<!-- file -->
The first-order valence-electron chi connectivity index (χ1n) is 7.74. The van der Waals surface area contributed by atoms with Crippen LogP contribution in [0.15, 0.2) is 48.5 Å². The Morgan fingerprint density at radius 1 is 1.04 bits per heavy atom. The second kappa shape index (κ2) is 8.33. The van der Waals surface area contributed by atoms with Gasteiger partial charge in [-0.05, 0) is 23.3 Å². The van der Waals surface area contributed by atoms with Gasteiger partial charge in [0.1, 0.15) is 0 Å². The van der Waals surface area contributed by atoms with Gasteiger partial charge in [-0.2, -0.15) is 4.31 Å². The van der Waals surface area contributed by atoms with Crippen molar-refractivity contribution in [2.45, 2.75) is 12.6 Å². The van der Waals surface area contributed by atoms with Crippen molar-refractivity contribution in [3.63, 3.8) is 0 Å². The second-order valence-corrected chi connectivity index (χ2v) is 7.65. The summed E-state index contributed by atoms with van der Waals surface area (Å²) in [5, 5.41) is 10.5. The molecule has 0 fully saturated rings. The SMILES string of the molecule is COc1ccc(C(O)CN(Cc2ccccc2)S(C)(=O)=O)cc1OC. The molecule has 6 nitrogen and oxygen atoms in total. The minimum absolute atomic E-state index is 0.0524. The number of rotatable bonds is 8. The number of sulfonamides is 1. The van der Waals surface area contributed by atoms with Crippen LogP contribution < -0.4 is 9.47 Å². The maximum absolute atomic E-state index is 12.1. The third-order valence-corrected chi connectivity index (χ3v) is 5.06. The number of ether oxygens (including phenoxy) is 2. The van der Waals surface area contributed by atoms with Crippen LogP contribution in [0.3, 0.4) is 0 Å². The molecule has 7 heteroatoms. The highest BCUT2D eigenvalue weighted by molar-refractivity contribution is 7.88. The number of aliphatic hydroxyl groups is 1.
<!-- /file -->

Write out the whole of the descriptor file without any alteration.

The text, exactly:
The first-order valence-electron chi connectivity index (χ1n) is 7.74. The van der Waals surface area contributed by atoms with Crippen LogP contribution in [0.15, 0.2) is 48.5 Å². The Morgan fingerprint density at radius 1 is 1.04 bits per heavy atom. The second kappa shape index (κ2) is 8.33. The van der Waals surface area contributed by atoms with Gasteiger partial charge in [-0.05, 0) is 23.3 Å². The van der Waals surface area contributed by atoms with Gasteiger partial charge in [0.1, 0.15) is 0 Å². The van der Waals surface area contributed by atoms with Gasteiger partial charge in [-0.2, -0.15) is 4.31 Å². The van der Waals surface area contributed by atoms with Crippen molar-refractivity contribution in [2.45, 2.75) is 12.6 Å². The van der Waals surface area contributed by atoms with Crippen molar-refractivity contribution in [3.63, 3.8) is 0 Å². The second-order valence-corrected chi connectivity index (χ2v) is 7.65. The summed E-state index contributed by atoms with van der Waals surface area (Å²) in [5, 5.41) is 10.5. The molecule has 0 fully saturated rings. The SMILES string of the molecule is COc1ccc(C(O)CN(Cc2ccccc2)S(C)(=O)=O)cc1OC. The molecule has 6 nitrogen and oxygen atoms in total. The minimum absolute atomic E-state index is 0.0524. The number of rotatable bonds is 8. The number of sulfonamides is 1. The van der Waals surface area contributed by atoms with Crippen LogP contribution < -0.4 is 9.47 Å². The maximum absolute atomic E-state index is 12.1. The third-order valence-corrected chi connectivity index (χ3v) is 5.06. The number of ether oxygens (including phenoxy) is 2. The van der Waals surface area contributed by atoms with Crippen LogP contribution in [0.3, 0.4) is 0 Å². The molecule has 7 heteroatoms. The highest BCUT2D eigenvalue weighted by molar-refractivity contribution is 7.88. The number of aliphatic hydroxyl groups is 1.